State Budget Practice Report Cards and Budget Resource Guide
Arkansas raised its budget transparency grade to an average of C for fiscal 2017 through 2019, losing its position as the only state to receive a D average in the category for 2016–18. The move reflected the state’s adoption of tax expenditure reports in 2018 and 2019. Seven other states also received Cs for transparency in the latest three-year period.
Arkansas lost ground in the budget maneuvers category, however, dropping to an average of B from an A in the previous period. The decline reflected a transfer in 2019 of $21.9 million from the rainy day fund to the Arkansas Department of Transportation so the agency would have sufficient matching funds to obtain $200 million in federal highway money. Using rainy day fund assets outside a fiscal crisis or natural disaster may present future challenges for the state as it lacks policies for replacing withdrawals—one of the best practices cited in the recent Volcker Alliance working paper, Rainy Day Fund Strategies: A Call to Action. This lack of a rule for replenishing the rainy day fund contributed to Arkansas’s receiving a C average in the reserve funds category. The state also lacks policies that link rainy day fund goals to historical revenue volatility.
In legacy costs, which include public worker pensions and other postemployment benefits (OPEB), principally health care, the state earned an average of C. Its pension plans were 81 percent funded as of 2018, about 11 percentage points above the total for all states. But Arkansas has set aside no funding for future OPEB obligations, instead meeting them on a pay-as-you-go basis.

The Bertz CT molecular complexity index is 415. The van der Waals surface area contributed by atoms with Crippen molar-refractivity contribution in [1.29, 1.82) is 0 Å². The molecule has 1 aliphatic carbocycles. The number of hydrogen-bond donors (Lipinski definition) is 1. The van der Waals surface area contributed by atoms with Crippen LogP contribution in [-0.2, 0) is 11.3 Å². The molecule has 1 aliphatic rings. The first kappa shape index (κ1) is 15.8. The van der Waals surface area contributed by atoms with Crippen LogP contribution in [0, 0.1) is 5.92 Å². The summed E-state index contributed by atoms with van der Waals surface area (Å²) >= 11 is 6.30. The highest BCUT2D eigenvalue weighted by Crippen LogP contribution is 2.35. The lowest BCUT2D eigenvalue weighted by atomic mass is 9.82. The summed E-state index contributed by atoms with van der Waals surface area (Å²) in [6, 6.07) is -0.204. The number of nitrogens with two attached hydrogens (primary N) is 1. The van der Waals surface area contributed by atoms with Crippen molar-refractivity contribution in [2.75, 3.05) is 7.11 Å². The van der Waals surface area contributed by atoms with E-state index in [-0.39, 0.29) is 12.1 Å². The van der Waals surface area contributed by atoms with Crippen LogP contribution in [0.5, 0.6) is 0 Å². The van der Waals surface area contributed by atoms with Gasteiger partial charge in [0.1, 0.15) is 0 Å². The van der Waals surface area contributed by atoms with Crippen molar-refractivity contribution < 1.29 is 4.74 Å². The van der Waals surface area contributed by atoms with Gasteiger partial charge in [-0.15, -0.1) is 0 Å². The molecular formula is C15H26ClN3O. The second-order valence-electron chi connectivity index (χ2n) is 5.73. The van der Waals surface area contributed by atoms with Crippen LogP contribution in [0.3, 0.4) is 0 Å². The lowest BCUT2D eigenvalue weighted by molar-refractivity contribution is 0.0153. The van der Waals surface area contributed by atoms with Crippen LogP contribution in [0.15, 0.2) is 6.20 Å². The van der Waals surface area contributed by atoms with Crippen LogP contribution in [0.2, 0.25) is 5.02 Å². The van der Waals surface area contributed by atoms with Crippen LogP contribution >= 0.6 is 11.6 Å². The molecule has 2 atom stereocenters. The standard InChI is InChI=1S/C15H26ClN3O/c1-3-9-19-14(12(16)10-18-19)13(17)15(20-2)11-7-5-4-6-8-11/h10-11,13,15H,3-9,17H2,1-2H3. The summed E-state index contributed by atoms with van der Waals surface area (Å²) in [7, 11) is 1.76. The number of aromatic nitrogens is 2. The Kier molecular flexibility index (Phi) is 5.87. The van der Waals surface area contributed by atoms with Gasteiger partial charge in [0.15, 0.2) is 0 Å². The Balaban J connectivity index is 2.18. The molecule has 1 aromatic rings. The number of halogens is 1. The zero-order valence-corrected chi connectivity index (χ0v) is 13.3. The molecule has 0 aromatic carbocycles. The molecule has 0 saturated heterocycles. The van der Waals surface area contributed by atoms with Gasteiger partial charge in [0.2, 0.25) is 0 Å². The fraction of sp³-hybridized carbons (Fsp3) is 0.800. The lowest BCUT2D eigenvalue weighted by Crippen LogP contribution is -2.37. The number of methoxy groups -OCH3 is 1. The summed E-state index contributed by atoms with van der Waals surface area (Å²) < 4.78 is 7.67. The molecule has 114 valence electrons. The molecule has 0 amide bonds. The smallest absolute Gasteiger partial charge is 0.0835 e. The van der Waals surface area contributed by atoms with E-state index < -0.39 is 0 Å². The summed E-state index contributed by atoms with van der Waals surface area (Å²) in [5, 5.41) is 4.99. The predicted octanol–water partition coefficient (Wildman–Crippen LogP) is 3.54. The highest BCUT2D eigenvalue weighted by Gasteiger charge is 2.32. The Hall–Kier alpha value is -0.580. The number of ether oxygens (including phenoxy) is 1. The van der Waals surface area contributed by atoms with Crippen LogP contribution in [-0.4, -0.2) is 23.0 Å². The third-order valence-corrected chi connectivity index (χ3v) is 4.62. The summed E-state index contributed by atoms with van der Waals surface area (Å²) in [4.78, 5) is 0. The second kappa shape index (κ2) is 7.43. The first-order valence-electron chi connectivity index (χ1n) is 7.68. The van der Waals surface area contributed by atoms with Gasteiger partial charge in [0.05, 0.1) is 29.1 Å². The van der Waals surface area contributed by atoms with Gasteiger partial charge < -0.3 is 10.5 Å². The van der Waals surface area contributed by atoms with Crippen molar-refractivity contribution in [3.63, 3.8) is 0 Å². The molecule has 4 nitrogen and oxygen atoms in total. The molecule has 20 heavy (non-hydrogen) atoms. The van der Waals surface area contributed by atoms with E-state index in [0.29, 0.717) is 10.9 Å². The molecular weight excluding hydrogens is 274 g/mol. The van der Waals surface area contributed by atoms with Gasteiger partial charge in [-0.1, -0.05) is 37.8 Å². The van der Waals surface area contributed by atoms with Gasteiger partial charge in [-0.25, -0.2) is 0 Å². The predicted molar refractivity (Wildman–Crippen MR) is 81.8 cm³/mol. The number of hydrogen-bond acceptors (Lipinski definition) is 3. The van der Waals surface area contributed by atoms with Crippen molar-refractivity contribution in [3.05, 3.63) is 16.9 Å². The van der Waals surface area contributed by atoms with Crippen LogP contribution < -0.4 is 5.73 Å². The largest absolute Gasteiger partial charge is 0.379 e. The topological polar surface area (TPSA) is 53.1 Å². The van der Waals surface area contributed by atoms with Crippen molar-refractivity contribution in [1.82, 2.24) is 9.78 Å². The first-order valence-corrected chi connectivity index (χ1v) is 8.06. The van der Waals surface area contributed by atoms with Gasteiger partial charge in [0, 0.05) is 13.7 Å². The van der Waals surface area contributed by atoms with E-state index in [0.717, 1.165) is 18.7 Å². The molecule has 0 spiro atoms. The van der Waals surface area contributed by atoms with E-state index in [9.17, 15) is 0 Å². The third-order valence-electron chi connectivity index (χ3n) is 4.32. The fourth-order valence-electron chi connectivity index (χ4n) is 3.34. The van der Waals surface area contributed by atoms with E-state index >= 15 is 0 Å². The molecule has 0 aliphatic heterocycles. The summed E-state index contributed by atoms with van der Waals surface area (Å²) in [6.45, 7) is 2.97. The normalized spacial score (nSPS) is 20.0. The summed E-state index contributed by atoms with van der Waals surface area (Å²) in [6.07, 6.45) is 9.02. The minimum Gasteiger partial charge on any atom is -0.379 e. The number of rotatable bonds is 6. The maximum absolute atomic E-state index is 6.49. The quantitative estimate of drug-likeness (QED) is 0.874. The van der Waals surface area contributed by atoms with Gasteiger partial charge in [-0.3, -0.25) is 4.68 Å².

To emphasize the need for clear and comprehensible budgets to inform citizens, promote responsible policymaking, and improve fiscal stability, the Volcker Alliance in 2016 began a study of budgetary and financial reporting practices of all fifty states. The Volcker Alliance’s mission is to improve the effectiveness of the administration of government at all levels. Making state budgeting more transparent and accountable is an important part of that goal.
The report cards found here contain grades of the state's budgetary practices during the fiscal years of 2017 through 2019. Each state received marks in five critical categories, based on their adherence to best practices in several key budgeting indicators. The five categories covered methods used to achieve budgetary balance as well as how budgets and other financial information are disclosed to the public.
States received grades of A to D-minus (there are no “failed states”) for their procedures in estimating revenues and expenditures; their use of one-time actions to balance budgets; how they oversee and use rainy day funds and other fiscal reserves; the adequacy of their funding of public worker retirement and other postemployment benefits; and the quality of transparency of budget and related financial information. The grades are based on research conducted by public finance and budgeting professors and students at eight US schools of public administration or policy. The universities’ research efforts were augmented by Volcker Alliance staff, data consultants at Municipal Market Analytics, and special project consultants Katherine Barrett and Richard Greene.
State Budget Sources
State Budget Sources: An Annotated Guide to State Budgets, Financial Reports, and Fiscal Analyses is a resource published by the Volcker Alliance designed to help public officials, policy advocates, journalists, academics, and concerned citizens fully understand the critical fiscal decisions that governors and legislators must make. The guide includes the links below to budgets for this state as well as legislative analyses of budget bills and treasurers’ or comptrollers’ monthly state cash-flow statements; capital spending plans; reports on public-worker pension funding and returns; and reports by local and national fiscal research organizations, bond rating firms, and associations of state fiscal and finance officials.